International Women’s Day and the leaders building the industry up one day at a time

International Women’s Day was yesterday, and to celebrate five of our industry’s top women gave us their thoughts on the issues we’re still facing in 2020 how we can better support the new and existing women in our industry.

(Pictured from L-R: Upper – Jen Rolfe & Deborah Pead. Lower – Monica Wales, Catherine Harris & Bex Radford.)

How do you think our industry can best celebrate our women this International Women’s Day? 

Deborah Pead, founder and chief executive officer of Pead PR:

“I’d like to see all industry leaders commit to gender equality in the workplace and confirm their gender diversity stats.”

Bex Radford, creative partner & Monica Wales, head of media for BC&F Dentsu:

“Take a good hard look at the data, before making a call on whether your organization is truly equal it comes leadership, pay and dare we say it emotional labour. Good intentions and gut feeling won’t get us beyond our unconscious biases.”

Jen Rolfe, founding partner of Rainger & Rolfe:

“It’s a challenging thing to say but I would we grateful if our industry sat down and had a good long, hard look at pay parity. The research across many industries suggests that women are underpaid by around 10 to 20 percent.

“Perhaps it starts with recognising that there is unconscious bias.  Then thinking about how one of our industry bodies could aggregate anonymously our individual employment data to provide some indications and guidelines for employers and employees.”

In your space, what are you doing to encourage and inspire the women around you?

Catherine Harris, chief executive of TBWA:

“Here in New Zealand we have a team of strong female leaders; our GM, our MD of Eleven and our MD of DAN are all amazingly talented and inspiring female leaders. For this to happen and to work well, the men in our agency and in on our leadership teams – from our Global CEO Troy Ruhanen to my business partner Shane Bradnick – are all incredibly supportive of women.  They help create the right space for women to succeed and have fun doing it.”

Bex Radford & Monica Wales:

“Sometimes it feels like we’ve swapped one narrow gender script for another. It’s important we give the women around us permission to show up as themselves and write their own scripts about what courage, ambition and power look like, rather than choosing between being talked over or leaning in.”

Deborah Pead:

“This comes easily to us. We are a female-led business, all four partners are women and we lead by example. Through our sense of fair play, our courage and our commitment to best practice we have inspired many women to achieve their goals to become leaders in their field and many have gone on to lead other agencies or started their own business.”

What would be your best point of advice for women starting in our industry?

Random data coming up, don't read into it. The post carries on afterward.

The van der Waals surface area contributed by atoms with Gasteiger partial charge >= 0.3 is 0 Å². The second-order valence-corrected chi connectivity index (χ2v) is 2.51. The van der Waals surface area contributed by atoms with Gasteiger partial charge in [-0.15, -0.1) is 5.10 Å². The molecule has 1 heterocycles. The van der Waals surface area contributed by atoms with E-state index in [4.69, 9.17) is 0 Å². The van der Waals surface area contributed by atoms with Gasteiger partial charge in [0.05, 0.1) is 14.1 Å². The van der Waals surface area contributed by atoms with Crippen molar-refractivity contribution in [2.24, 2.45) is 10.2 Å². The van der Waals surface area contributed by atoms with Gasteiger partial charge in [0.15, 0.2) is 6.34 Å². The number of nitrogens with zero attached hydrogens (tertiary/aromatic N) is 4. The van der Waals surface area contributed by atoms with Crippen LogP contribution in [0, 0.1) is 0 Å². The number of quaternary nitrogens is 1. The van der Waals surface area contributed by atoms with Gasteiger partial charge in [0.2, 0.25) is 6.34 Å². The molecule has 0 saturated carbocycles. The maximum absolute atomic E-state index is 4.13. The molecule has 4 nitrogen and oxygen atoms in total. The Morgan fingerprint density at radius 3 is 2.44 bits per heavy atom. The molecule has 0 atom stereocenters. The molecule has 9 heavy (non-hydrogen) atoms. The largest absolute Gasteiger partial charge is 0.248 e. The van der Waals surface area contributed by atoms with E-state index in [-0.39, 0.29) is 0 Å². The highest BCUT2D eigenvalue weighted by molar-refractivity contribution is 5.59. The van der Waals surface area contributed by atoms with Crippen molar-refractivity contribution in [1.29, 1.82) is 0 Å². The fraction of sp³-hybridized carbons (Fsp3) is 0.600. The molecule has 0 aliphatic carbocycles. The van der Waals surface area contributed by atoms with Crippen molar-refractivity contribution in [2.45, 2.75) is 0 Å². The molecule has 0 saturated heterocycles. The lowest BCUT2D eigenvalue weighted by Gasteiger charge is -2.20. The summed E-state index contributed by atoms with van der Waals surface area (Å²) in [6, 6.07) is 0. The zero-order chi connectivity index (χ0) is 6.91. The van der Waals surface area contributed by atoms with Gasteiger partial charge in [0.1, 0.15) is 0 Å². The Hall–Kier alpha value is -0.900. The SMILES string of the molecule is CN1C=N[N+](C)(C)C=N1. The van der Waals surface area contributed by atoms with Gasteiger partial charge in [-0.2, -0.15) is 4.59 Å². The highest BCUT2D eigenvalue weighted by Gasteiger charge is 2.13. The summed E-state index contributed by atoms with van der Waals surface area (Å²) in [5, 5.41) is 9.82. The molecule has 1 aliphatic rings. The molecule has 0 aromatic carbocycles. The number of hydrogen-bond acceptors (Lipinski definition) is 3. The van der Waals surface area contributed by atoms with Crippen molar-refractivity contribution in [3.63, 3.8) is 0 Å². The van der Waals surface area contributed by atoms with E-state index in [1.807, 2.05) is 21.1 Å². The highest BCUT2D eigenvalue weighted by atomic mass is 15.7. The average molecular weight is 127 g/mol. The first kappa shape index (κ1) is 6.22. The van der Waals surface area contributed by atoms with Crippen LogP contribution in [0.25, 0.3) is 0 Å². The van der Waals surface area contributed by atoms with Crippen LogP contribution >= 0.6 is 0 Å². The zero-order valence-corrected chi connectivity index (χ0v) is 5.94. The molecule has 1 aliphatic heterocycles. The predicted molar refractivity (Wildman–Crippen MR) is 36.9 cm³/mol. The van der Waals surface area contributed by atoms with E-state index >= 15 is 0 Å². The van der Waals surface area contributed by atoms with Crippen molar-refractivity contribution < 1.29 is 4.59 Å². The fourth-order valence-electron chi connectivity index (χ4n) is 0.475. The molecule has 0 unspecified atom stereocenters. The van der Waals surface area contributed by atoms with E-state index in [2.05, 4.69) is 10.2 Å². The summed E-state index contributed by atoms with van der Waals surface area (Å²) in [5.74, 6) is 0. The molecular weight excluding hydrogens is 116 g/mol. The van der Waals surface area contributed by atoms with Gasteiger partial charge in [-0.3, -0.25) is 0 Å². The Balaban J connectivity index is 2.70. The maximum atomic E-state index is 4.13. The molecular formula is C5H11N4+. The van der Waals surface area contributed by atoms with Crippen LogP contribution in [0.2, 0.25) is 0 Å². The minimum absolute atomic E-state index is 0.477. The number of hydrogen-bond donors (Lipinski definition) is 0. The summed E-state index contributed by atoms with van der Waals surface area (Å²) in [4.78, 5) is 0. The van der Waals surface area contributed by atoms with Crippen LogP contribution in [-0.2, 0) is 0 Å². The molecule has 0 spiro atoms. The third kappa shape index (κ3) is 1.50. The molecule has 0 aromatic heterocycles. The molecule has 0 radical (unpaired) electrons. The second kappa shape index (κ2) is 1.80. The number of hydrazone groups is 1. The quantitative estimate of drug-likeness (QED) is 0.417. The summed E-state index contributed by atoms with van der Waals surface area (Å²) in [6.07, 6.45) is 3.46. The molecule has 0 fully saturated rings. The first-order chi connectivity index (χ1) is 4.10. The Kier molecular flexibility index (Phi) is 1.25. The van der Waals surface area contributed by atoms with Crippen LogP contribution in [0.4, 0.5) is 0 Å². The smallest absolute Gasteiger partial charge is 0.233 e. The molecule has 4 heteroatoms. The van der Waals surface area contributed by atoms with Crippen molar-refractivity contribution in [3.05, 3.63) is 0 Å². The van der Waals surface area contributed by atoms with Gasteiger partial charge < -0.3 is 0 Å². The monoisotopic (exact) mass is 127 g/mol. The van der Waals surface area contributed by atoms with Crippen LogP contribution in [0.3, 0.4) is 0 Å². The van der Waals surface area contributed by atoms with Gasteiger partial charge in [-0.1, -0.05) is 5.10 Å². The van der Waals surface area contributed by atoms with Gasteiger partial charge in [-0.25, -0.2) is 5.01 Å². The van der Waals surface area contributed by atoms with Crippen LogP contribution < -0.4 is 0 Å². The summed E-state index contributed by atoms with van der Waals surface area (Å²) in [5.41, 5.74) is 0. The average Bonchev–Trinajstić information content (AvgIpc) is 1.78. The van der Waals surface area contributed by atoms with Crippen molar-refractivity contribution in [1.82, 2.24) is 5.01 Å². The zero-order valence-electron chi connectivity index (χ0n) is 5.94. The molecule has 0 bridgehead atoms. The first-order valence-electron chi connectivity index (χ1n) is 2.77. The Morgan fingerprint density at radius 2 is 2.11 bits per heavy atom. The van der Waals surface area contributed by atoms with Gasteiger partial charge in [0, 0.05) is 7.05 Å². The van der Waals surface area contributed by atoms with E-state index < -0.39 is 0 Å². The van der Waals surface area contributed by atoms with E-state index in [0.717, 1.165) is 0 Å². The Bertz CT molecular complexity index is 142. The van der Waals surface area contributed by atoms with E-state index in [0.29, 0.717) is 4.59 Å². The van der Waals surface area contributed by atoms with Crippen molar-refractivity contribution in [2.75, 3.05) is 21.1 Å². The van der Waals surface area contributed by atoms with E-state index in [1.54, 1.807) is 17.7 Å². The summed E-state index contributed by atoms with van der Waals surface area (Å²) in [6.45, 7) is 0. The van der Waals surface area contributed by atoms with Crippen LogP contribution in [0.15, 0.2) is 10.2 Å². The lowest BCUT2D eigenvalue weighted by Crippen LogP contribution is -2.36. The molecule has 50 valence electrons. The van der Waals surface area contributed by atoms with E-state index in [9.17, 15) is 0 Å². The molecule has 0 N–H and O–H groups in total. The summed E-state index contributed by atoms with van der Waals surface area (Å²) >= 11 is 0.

Jen Rolfe:

“Commit yourself totally to your passion.  (And if it’s not your passion, go find what is.). Work hard and give everything you’ve got to it.  For most of us, our careers might stop and start a bit so you’ve got to get into it. Today. It might not seem like it but every day does count. And in the same vein, when there are opportunities to do more, take them. Don’t wait for it to be 100 percent right or for someone to invite you.”

Catherine Harris:

“Have an opinion and express it. Don’t be intimidated by more senior people in a room, whether they be male or female. Your voice and your perspective matters, so make it heard. When expressing opinions, you’ll find some people won’t like it, and that’s okay. But you’ll be more surprised by how many people will like it.”

Bex Radford & Monica Wales:

“Build yourself a village of allies, who’ll remind you of your worth during tough weeks and pay reviews, and a mentor who you can be honest with.”

What do you think needs to happen to increase the progressiveness of our industry?

Deborah Pead:

“Put more women on boards and more women into leadership roles and show zero tolerance for gender disparity.”

Catherine Harris:

“I think Clients are incredibly powerful here. Clients can choose partners who make work that presents women well and make ideas that have a positive impact on consumers and on communities.”

Bex Radford & Monica Wales:

“Everyone agrees we need more senior female leaders in our industry, but in order to make that happen, we need to be open to women building careers that look less like ladders and more like squiggly lines.”

Jen Rolfe:

“I think role models help. I think forums both formal and informal, help – our industry bodies and communication mediums presenting different points of view and perhaps calling out conscious and unconscious bias when they see it.  It is good to have women-friends in high places that speak of their journey, challenges and help out where they can. 

“We need more than two or three women on our industry boards.

We need pay parity.”

What is the best piece of advice you’ve ever had?

Deborah Pead:

“The harder you practice the luckier you become.”

Bex Radford:

“You could optimize the current reality…or you could just build your own reality.”

Monica Wales:

“Make decisions like you own the company yourself.”

Jen Rolfe:

“I was told not to expect anything to be given to me. (It was very disappointing to hear this. I would very much like to be just given things.)”

Catherine Harris:

“You do you boo.”

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